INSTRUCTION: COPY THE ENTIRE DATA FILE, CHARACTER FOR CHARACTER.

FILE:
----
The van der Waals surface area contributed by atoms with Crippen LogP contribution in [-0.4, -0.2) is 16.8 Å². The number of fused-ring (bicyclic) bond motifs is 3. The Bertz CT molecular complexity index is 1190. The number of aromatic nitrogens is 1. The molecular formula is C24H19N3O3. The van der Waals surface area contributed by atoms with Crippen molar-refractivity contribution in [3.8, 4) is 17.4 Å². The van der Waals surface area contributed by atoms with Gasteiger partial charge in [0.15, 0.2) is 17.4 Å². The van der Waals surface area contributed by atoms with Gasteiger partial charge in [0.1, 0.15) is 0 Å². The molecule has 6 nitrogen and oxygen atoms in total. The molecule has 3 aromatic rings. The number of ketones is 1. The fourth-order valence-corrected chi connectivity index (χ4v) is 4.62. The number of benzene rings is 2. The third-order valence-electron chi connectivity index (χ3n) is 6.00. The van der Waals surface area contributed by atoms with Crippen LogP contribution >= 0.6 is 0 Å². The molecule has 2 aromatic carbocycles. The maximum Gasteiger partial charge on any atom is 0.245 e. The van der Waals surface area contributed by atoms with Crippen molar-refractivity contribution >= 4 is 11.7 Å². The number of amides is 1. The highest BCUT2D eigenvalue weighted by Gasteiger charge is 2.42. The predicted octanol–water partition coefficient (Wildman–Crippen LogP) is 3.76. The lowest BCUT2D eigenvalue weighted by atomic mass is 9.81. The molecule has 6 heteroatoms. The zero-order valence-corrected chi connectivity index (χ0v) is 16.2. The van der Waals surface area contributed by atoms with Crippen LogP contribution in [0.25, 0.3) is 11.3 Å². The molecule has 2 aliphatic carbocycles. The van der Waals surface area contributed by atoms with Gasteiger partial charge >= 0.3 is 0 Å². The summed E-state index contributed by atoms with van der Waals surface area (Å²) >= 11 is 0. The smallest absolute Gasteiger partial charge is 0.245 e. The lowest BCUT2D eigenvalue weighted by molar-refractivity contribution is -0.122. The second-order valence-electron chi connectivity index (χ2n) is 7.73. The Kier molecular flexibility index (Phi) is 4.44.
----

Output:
The van der Waals surface area contributed by atoms with Crippen LogP contribution in [-0.4, -0.2) is 16.8 Å². The number of fused-ring (bicyclic) bond motifs is 3. The Bertz CT molecular complexity index is 1190. The number of aromatic nitrogens is 1. The molecular formula is C24H19N3O3. The van der Waals surface area contributed by atoms with Crippen molar-refractivity contribution in [3.8, 4) is 17.4 Å². The van der Waals surface area contributed by atoms with Gasteiger partial charge in [0.15, 0.2) is 17.4 Å². The van der Waals surface area contributed by atoms with Gasteiger partial charge in [0.1, 0.15) is 0 Å². The molecule has 6 nitrogen and oxygen atoms in total. The molecule has 3 aromatic rings. The number of ketones is 1. The fourth-order valence-corrected chi connectivity index (χ4v) is 4.62. The number of benzene rings is 2. The third-order valence-electron chi connectivity index (χ3n) is 6.00. The van der Waals surface area contributed by atoms with Crippen LogP contribution >= 0.6 is 0 Å². The molecule has 2 aromatic carbocycles. The maximum Gasteiger partial charge on any atom is 0.245 e. The van der Waals surface area contributed by atoms with Crippen molar-refractivity contribution >= 4 is 11.7 Å². The number of amides is 1. The highest BCUT2D eigenvalue weighted by Gasteiger charge is 2.42. The predicted octanol–water partition coefficient (Wildman–Crippen LogP) is 3.76. The lowest BCUT2D eigenvalue weighted by atomic mass is 9.81. The molecule has 6 heteroatoms. The zero-order valence-corrected chi connectivity index (χ0v) is 16.2. The van der Waals surface area contributed by atoms with Crippen LogP contribution in [0.25, 0.3) is 11.3 Å². The molecule has 2 aliphatic carbocycles. The van der Waals surface area contributed by atoms with Gasteiger partial charge >= 0.3 is 0 Å². The summed E-state index contributed by atoms with van der Waals surface area (Å²) >= 11 is 0. The smallest absolute Gasteiger partial charge is 0.245 e. The lowest BCUT2D eigenvalue weighted by molar-refractivity contribution is -0.122. The second-order valence-electron chi connectivity index (χ2n) is 7.73. The Kier molecular flexibility index (Phi) is 4.44.